September/October 2017 – Vol. 30 No. 1

New School-Year Science Resolutions: My Top Five List

Posted: Wednesday, September 1st, 2010

by Michelle French

At the end of the last school year, I sat in my first grade classroom, stared at the empty walls, and reflected upon the year.  That time of quiet and uninterrupted peace also allowed me to start dreaming of what my classroom environment and curriculum will look like next year.   As I looked at the wall that displays my students’ work in science, I began thinking about how I could build upon what I did in science this year and make next year even better. So, I narrowed down the five areas where I felt I could use some rejuvenation, research, and refinement.  I thought that perhaps my “Top Five List” of science resolutions might be helpful to others as we start off a new year.

1) Ensure that my classroom environment is a safe place for children to ask questions, take risks, and learn from each other …  not just from me.  Last year, I went over basic classroom survival rules right off the bat: take turns and share, clean-up after yourself, keep all parts of our bodies to ourselves, etc.  This year, in addition to those rules, I would like explore norms for discussion from the start.  I delayed introducing norms for discussion last year, and I felt like I was playing catch-up the rest of the year.  Ready, Set, SCIENCE!  Putting Research to Work in K-8 Science Classrooms (2008) by the National Research Council states, “Proficiency in science entails skillful participation in a scientific community in the classroom and mastery of productive ways of representing ideas, using scientific tools, and interacting with peers about science.”  Even children in K-2 classrooms are capable of engaging in these types of productive content-driven discussions.   By having my students engage in scientific discussions when school begins, I hope to have students understand that it is okay to respectfully disagree with each other, feel safe even if they don’t know something, and know that their peers can help them find answers to questions.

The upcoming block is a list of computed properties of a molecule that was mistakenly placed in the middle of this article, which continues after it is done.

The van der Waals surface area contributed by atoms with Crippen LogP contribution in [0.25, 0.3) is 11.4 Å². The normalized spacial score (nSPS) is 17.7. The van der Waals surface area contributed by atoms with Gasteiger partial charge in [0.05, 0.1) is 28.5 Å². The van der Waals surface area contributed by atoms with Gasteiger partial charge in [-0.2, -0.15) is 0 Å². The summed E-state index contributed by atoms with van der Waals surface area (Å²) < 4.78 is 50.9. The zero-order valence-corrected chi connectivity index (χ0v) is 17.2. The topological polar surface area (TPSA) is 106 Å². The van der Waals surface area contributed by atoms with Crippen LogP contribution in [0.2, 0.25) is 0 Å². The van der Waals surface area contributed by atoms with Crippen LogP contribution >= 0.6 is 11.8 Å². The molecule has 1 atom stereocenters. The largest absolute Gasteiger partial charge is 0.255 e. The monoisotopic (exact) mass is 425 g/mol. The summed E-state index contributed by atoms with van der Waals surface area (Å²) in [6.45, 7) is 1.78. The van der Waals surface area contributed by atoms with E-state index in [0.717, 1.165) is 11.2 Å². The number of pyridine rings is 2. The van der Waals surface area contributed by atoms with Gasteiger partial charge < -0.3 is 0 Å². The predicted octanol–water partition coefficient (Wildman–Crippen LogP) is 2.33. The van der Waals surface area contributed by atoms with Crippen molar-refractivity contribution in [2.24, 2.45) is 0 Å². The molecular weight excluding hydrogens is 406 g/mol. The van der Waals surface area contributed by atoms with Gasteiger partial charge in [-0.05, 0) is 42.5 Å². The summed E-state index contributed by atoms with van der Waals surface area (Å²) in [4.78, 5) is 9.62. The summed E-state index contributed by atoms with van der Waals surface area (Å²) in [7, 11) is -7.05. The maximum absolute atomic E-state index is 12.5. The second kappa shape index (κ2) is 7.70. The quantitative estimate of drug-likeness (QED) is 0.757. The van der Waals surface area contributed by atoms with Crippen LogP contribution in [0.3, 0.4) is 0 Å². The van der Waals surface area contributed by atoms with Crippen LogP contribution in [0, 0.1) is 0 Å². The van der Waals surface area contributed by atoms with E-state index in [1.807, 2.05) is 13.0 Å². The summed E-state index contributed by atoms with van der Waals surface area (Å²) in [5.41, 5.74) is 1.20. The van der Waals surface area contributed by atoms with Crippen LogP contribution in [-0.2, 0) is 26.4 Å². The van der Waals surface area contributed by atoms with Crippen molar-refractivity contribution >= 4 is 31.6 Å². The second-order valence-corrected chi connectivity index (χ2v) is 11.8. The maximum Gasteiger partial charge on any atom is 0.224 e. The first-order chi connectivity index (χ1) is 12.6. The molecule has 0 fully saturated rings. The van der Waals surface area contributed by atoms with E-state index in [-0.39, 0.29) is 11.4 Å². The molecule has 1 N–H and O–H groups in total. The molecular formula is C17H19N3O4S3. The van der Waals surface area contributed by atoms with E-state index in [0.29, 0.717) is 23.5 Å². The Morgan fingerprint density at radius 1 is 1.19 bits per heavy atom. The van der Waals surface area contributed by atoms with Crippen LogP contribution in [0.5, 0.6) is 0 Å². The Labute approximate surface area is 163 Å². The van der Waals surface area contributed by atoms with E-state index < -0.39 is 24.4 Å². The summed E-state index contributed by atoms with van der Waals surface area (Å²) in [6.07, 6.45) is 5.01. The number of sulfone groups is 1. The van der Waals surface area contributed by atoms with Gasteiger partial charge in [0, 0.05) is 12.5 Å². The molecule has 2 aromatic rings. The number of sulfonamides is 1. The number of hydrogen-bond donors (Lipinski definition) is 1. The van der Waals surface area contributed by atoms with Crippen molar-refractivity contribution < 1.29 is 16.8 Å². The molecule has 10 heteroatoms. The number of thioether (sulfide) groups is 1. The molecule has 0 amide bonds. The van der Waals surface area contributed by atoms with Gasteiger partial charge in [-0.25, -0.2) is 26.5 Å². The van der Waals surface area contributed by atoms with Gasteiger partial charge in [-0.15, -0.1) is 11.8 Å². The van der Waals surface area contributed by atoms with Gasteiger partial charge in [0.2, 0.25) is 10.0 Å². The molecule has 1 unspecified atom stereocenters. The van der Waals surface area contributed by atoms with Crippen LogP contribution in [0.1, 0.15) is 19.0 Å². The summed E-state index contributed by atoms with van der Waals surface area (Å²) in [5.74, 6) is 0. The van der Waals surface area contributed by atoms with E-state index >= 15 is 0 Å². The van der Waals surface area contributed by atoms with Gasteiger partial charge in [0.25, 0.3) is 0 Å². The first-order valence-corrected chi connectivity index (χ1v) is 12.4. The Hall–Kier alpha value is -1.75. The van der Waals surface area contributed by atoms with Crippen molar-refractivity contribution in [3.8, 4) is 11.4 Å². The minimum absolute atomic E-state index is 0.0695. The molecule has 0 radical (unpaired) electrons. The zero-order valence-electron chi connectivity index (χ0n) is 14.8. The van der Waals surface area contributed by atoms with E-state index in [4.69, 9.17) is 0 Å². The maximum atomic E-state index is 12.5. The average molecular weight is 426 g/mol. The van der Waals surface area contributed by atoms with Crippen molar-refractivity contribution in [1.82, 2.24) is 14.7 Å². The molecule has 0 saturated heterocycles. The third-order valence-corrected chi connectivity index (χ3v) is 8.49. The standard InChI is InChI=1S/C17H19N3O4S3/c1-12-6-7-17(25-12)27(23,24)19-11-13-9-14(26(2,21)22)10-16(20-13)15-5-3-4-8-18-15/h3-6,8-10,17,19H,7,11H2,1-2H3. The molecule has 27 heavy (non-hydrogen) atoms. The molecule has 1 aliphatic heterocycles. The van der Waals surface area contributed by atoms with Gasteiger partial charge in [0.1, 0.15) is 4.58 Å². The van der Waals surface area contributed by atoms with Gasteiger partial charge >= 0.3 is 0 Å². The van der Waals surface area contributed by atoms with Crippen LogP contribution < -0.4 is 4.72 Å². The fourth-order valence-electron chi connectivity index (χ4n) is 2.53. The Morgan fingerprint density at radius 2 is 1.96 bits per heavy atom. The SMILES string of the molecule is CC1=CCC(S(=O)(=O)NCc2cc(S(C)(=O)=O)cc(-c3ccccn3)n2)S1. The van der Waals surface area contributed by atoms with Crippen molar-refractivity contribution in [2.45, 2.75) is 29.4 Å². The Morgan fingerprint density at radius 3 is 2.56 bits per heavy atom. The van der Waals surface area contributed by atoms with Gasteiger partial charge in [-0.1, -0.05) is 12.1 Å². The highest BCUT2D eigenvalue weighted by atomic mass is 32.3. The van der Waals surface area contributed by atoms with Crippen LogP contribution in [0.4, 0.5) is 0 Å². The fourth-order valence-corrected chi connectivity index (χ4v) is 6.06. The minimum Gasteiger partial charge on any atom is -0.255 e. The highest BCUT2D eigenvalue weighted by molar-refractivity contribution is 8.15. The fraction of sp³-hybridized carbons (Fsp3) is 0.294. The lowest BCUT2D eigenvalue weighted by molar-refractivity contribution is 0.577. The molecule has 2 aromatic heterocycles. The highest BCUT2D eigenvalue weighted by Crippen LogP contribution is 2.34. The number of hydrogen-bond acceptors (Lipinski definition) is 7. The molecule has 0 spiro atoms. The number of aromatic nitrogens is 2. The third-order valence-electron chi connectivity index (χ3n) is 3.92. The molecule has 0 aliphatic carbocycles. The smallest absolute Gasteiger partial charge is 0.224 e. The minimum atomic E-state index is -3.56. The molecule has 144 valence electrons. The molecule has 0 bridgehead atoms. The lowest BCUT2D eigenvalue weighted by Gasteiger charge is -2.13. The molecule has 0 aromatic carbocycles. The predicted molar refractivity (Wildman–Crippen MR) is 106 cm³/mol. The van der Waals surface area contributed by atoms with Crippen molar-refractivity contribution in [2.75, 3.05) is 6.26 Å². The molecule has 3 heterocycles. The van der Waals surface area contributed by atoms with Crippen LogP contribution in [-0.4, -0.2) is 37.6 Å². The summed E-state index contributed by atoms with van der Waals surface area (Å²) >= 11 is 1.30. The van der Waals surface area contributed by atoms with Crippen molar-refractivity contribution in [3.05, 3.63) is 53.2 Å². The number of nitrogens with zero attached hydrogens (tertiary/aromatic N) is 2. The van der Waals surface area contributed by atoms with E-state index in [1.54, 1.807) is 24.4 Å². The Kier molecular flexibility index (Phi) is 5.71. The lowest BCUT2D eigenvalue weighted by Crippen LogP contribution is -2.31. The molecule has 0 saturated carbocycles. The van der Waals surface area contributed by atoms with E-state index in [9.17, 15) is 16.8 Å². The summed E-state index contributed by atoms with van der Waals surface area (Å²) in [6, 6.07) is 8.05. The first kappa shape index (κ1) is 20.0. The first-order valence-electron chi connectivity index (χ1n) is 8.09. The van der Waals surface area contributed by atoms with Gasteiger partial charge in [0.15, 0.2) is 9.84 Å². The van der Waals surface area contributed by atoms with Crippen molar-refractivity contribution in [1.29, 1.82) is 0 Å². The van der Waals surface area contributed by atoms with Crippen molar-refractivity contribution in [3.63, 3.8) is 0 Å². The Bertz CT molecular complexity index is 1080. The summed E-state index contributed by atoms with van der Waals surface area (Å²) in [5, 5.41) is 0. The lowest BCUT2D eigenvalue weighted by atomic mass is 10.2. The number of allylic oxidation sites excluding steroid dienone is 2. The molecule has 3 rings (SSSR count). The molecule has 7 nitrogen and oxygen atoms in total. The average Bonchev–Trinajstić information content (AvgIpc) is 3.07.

2) I will craft questions and talk stems that: engage students, allow all students to participate, and lead to higher level thinking.  As I went through our adopted science materials last year, I noted that many of the questions were designed to elicit “right there” or “yes/no” answers.  I felt that there were missed opportunities in the curriculum for asking higher level questions.  While reading through Activating & Engaging Habits of the Mind (2000), Arthur L. Costa and Bena Kallick propose that teachers should “…formulate and pose questions that intentionally challenge students’ intellect and imagination.”   They also state that the level of questions that I mentioned finding in my curriculum is important for data gathering.  The next two levels that move students forward in their metacognitive abilities are processing and then speculating, elaborating, and applying concepts.  The authors break down questions in a way that is very easy to follow. In a nutshell, they state to select:

  • First, an invitational stem
  • Next, the cognitive operation (Data Gathering; Processing; or Speculate, Elaborate, and Apply)
  • Then, chose internal content (focus on feelings/emotions, thoughts, or reactions) or external content (focus on the lesson, the event, or the other students, etc).